Ding W, Lee J, Chamberlain D et al. Twelve-month prostate-specific antigen values and perineural invasion as strong independent prognostic variables of long-term biochemical outcome after prostate seed brachytherapy. Int J Radiat Oncol Biol Phys 2012; 84: 962-967.
Morris WJ, Pickles T, Keyes M et al. Pride or prejudice: does Phoenix flatter radiation therapy? Brachytherapy 2014; 13: 299-303.
Pickles T. Prostate-specific antigen (PSA) bounce and other fluctuations: which biochemical relapse definition is least prone to PSA false calls? An analysis of 2030 men treated for prostate cancer with external beam or brachytherapy with or without adjuvant androgen deprivation therapy. Int J Radiat Oncol Biol Phys 2006; 64: 1355-1359.
Caloglu M, Ciezki JP, Reddy C et al. PSA bounce and biochemical failure after brachytherapy for prostate cancer: a study of 820 patients with a minimum of 3 years of follow-up. Int J Radiat Oncol Biol Phys 2011; 80: 735-741.
Ciezki JP, Reddy C, Garcia J et al. PSA kinetics after prostate brachytherapy: PSA bounce phenomenon and its implications for PSA doubling time. Int J Radiat Oncol Biol Phys 2006; 64: 512-517.
Cheung R, Tucker SL, Kuban D. First-year PSA kinetics and minima after prostate cancer radiotherapy are predictive of overall survival. Int J Radiat Oncol Biol Phys 2006; 66: 20-24.
Ray ME, Levy LB, Horwitz EM et al. Nadir prostate-specific antigen within 12 months after radiotherapy predicts biochemical and distant failure. Urology 2006; 68: 1257-1262.
Nag S, Ciezki JP, Cormack R et al. Intraoperative planning and evaluation of permanent prostate brachytherapy: report of the American Brachytherapy Society. Int J Radiat Oncol Biol Phys 2001; 51: 1422-1430.
Beyer DC, Shapiro RH, Puente F. Real-time optimized intraoperative dosimetry for prostate brachytherapy: a pilot study. Int J Radiat Oncol Biol Phys 2000; 48: 1583-1589.
Roach M 3rd, Hanks G, Thames H Jr et al. Defining biochemical failure following radiotherapy with or without hormonal therapy in men with clinically localized prostate cancer: recommendations of the RTOG-ASTRO Phoenix Consensus Conference. Int J Radiat Oncol Biol Phys 2006; 65: 965-974.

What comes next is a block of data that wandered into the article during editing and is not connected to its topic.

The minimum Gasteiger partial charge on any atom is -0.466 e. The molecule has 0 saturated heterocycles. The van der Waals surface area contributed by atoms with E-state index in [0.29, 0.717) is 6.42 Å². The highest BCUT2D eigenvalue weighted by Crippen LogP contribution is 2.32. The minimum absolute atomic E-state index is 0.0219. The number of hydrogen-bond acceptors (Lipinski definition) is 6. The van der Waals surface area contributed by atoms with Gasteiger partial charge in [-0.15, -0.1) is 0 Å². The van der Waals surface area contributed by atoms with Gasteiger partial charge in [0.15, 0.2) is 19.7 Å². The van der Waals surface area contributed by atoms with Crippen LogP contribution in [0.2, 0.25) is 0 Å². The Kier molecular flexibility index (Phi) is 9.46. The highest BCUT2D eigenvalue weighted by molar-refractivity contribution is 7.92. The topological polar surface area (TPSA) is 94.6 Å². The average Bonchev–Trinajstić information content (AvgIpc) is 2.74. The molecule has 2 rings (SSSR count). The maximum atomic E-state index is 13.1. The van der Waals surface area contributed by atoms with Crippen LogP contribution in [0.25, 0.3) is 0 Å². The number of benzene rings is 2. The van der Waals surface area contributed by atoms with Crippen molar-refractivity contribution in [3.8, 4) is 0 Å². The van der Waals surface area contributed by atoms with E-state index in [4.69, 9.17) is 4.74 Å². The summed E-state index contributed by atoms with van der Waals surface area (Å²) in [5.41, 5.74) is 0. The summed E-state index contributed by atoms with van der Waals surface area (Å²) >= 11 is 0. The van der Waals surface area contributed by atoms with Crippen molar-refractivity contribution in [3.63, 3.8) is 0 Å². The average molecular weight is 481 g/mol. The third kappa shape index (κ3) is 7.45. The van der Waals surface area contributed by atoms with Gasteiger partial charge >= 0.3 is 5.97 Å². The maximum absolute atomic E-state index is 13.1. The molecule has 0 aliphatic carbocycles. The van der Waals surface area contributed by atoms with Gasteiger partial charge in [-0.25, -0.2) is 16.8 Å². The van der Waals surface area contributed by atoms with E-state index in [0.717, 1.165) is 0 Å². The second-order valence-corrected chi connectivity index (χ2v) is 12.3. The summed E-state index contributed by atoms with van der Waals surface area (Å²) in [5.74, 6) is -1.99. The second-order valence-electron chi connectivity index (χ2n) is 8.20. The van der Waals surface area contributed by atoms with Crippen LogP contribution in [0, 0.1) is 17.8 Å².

Critz FA. Time to achieve a prostate specific antigen nadir of 0.2 ng/ml after simultaneous irradiation for prostate cancer. J Urol 2002; 168: 2434-2438.
Thompson A, Keyes M, Pickles T et al. Evaluating the Phoenix definition of biochemical failure after (125)I prostate brachytherapy: Can PSA kinetics distinguish PSA failures from PSA bounces? Int J Radiat Oncol Biol Phys 2010; 78: 415-421.
Caloglu M, Ciezki J. Prostate-specific antigen bounce after prostate brachytherapy: review of a confusing phenomenon. Urology 2009; 74: 1183-1190.
Critz FA, Williams WH, Levinson AK et al. Prostate specific antigen bounce after simultaneous irradiation for prostate cancer: the relationship to patient age. J Urol 2003; 170: 1864-1867.
Lo AC, Morris WJ, Lapointe V et al. Prostate-specific antigen at 4 to 5 years after low-dose-rate prostate brachytherapy is a strong predictor of disease-free survival. Int J Radiat Oncol Biol Phys 2014; 88: 87-93.
Kattan MW, Potters L, Blasko JC et al. Pretreatment nomogram for predicting freedom from recurrence after permanent prostate brachytherapy in prostate cancer. Urology 2001; 58: 393-399.
Kattan MW, Wheeler TM, Scardino PT. Postoperative nomogram for disease recurrence after radical prostatectomy for prostate cancer. J Clin Oncol 1999; 17: 1499-1507.
Keyes M, Macaulay C, Hayes M et al. DNA ploidy measured on archived pretreatment biopsy material may correlate with prostate-specific antigen recurrence after prostate brachytherapy. Int J Radiat Oncol Biol Phys 2013; 86: 829-834.
Oton LF, Dolado MC, Nunez EJ et al. Effect of constipation on dosimetry after permanent seed brachytherapy for prostate cancer. J Contemp Brachytherapy 2015; 7: 247-251.
Wang Y, Nasser NJ, Borg J et al. Evaluation of the dosimetric impact of loss and displacement of seeds in prostate low-dose-rate brachytherapy. J Contemp Brachytherapy 2015; 7: 203-210.
Wallner KE, Blasko J, Dattoli MJ. Prostate brachytherapy made complicated. Smart Medicine Press, Seattle 1997.
Caloglu M, Ciezki JP, Reddy CA et al. PSA bounce and biochemical failure after brachytherapy for prostate cancer: A study of 820 patients with a minimum of 3 years of follow-up. Int J Radiat Oncol Biol Phys 2011; 80: 735-741.
 
Quick links
© 2018 Termedia Sp. z o.o. All rights reserved.
Developed by Bentus.
PayU - płatności internetowe